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On Monday, the Boston Marathon hosted 28,000 runners. Russians and Belarusians were not allowed to race.
On Wednesday, the All England Club announced players from Russia and Belarus are banned from playing in this year’s Wimbledon. This includes men’s world No. 2 Daniil Medvedev of Russia and women's world No. 4 Aryna Sabalenka of Belarus.
These decisions are made under the guise of Russia’s invasion of Ukraine — that, in the words of the All England Club, “unjustified and unprecedented military aggression” will not be tolerated. But if organizers were being honest, they’d acknowledge it’s really about virtue signaling. And not just any virtue signaling, but the virtue signaling of the day.
Because if they did care about “unjustified and unprecedented military aggression,” no Chinese players would be allowed at the All England Club in June, which (as of now) they will be. And no Chinese runners would have been allowed to compete in Monday’s marathon, which they were. In fact, one primary sponsor of the marathon was Wanda Sports Group … based in Beijing.
What this is really about is optics, the organizational equivalent of putting the Ukrainian flag on your Twitter profile. To think otherwise would be to ignore what these organizations have and are ignoring.
What’s happening in Ukraine is sad, tragic and unjust. But on the scale of bad things, it isn't more "unjustified" than what's happening to the Uyghurs in China.
But again, no one is banning Chinese athletes.
Banning Russia from World Cup competition is one thing, because the team is playing under the Russian flag. Banning individuals because of their country of birth is nothing more than guilt by uncontrollable association.
The policy drew scorn from multiple top voices in tennis, including Novak Djokovic who said, "The players, the tennis players, the athletes have nothing to do with [the war]. When politics interferes with sport, the result is not good."
Following the All England Club’s ban, a group of Ukrainian tennis players demanded on Wednesday their Russian counterparts declare where they stand on the invasion of Ukraine.
“In times of crisis, silence means agreeing with what is happening,” read a statement from the Ukrainian group. “We have noticed that some Russian and Belarusian players at some point vaguely mentioned the war, but never clearly stating that Russia and Belarus started it on the territory of Ukraine.”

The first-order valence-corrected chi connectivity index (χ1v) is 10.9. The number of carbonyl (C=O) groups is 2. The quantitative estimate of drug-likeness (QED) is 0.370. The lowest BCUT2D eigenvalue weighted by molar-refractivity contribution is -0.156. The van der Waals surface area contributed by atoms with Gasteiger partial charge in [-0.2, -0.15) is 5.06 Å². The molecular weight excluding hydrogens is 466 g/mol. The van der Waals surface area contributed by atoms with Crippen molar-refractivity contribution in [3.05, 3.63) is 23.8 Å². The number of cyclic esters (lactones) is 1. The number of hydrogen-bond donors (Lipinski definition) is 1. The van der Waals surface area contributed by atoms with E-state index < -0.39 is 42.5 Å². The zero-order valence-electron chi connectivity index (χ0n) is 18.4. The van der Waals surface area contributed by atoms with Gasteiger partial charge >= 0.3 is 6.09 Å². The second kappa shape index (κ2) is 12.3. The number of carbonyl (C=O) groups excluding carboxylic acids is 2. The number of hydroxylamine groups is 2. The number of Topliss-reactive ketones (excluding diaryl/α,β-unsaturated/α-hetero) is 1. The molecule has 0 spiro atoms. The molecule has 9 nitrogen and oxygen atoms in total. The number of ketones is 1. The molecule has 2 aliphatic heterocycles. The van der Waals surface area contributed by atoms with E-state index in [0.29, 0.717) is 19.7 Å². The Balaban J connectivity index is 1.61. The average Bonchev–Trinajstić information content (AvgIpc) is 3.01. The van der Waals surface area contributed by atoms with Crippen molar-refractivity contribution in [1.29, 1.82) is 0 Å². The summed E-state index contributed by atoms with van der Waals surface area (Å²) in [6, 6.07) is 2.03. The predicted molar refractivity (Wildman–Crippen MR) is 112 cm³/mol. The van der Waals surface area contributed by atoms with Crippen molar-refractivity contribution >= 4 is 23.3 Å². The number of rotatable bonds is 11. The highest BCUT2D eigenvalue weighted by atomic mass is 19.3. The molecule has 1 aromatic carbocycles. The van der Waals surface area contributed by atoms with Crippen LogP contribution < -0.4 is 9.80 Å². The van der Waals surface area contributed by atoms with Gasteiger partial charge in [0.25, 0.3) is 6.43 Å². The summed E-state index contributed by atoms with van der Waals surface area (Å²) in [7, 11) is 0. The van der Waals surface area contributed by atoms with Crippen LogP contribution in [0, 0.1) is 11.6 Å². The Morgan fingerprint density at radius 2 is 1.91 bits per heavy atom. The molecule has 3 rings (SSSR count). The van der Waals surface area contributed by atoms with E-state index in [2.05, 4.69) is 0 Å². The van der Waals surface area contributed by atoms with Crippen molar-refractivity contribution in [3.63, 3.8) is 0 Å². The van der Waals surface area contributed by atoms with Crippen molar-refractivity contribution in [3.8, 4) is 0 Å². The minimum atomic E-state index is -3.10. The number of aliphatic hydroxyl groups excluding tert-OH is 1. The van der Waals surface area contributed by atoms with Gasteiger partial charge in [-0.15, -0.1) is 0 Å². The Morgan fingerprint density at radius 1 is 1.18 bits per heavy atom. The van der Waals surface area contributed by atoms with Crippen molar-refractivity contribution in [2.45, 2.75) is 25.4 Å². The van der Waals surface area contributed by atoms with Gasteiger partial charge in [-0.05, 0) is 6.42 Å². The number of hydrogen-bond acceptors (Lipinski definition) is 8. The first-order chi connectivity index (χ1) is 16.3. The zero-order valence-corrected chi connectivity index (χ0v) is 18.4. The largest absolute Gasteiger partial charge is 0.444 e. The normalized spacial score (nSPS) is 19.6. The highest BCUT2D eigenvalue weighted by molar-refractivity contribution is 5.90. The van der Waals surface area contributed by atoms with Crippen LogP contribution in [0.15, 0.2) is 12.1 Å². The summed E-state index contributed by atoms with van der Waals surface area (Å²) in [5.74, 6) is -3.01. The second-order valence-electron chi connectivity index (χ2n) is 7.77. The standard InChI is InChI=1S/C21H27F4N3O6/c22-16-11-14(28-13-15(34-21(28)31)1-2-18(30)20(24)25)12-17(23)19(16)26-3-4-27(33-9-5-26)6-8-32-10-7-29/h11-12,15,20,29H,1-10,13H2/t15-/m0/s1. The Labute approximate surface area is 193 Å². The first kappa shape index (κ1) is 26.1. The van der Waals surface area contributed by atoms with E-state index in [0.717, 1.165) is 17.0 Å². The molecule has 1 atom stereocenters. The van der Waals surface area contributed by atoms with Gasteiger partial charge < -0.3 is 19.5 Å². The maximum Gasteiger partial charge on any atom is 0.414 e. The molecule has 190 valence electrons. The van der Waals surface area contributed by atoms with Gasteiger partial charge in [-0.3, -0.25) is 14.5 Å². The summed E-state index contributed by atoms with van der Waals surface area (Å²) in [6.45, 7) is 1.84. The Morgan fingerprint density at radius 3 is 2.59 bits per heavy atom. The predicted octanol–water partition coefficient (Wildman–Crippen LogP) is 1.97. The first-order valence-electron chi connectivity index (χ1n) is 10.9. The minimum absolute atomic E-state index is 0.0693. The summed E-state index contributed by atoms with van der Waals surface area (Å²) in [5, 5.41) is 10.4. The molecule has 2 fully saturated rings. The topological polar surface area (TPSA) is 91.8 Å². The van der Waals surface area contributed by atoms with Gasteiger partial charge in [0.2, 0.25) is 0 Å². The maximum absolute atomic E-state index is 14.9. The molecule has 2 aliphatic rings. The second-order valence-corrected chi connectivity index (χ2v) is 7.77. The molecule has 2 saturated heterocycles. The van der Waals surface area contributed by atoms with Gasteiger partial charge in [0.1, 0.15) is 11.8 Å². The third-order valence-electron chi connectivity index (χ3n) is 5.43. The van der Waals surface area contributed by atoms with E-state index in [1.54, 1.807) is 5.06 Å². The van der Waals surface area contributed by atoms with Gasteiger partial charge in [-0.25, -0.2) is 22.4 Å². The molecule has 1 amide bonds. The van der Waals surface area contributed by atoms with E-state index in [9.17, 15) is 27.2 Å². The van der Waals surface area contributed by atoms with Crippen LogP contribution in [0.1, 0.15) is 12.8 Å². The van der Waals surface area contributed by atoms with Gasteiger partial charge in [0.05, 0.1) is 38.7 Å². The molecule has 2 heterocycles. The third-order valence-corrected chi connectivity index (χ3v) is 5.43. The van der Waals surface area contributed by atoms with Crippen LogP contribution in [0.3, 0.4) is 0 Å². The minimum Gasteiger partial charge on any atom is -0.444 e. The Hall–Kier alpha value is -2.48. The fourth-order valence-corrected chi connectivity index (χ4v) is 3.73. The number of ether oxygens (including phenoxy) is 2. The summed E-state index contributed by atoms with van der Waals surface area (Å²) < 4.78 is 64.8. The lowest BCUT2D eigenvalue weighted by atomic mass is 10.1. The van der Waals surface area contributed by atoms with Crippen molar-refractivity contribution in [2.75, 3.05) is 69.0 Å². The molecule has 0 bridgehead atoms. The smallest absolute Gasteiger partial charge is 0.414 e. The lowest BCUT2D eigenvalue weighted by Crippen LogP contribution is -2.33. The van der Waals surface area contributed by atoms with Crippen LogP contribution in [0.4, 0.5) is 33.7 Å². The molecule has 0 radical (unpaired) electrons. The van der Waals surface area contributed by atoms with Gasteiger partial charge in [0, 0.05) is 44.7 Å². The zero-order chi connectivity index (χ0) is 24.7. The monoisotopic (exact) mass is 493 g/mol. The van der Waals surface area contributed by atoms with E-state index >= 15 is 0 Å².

That sounds all well and good, except that many, if not all, of these Russian athletes likely have family in Russia whom they might fear could be, shall we say, taken care of if they were to speak out against the motherland. So no, silence doesn’t always mean agreement.
This has become an all-too-common tactic, demanding allegiance or else. It’s led to the politicization of everything, including marathons and tennis tournaments. To manage public perception — and by extension thwart any potential backlash — the likes of the Boston Athletic Association and the All England Club signal their virtue by joining the trending movement of the moment.
“Given the profile of The Championships in the United Kingdom and around the world, it is our responsibility to play our part in the widespread efforts of Government, industry, sporting and creative institutions to limit Russia’s global influence through the strongest means possible,” read the All England Club’s statement.
Really? Where were you when Russia invaded Ukraine back in 2014? Or after Russia started conducting airstrikes in Syria back in 2015?
Nope, this is all about playing to the news cycle, and once it moves on — and it will; it always does — so will their “responsibility ... to limit Russia's global influence" ... even though the Ukrainian people will still be in need of support, just like the Uyghurs are now, just like the Bosnians were in the '90s, a few years after the cameras left there, just as countless others have been only to be back-burnered when a "more important" issue of the day captures the media's attention.
Don’t kid yourself. This is a public relations move. Nothing more.
This column originally appeared in Yahoo Sports' daily newsletter, Read & React. Click here to subscribe.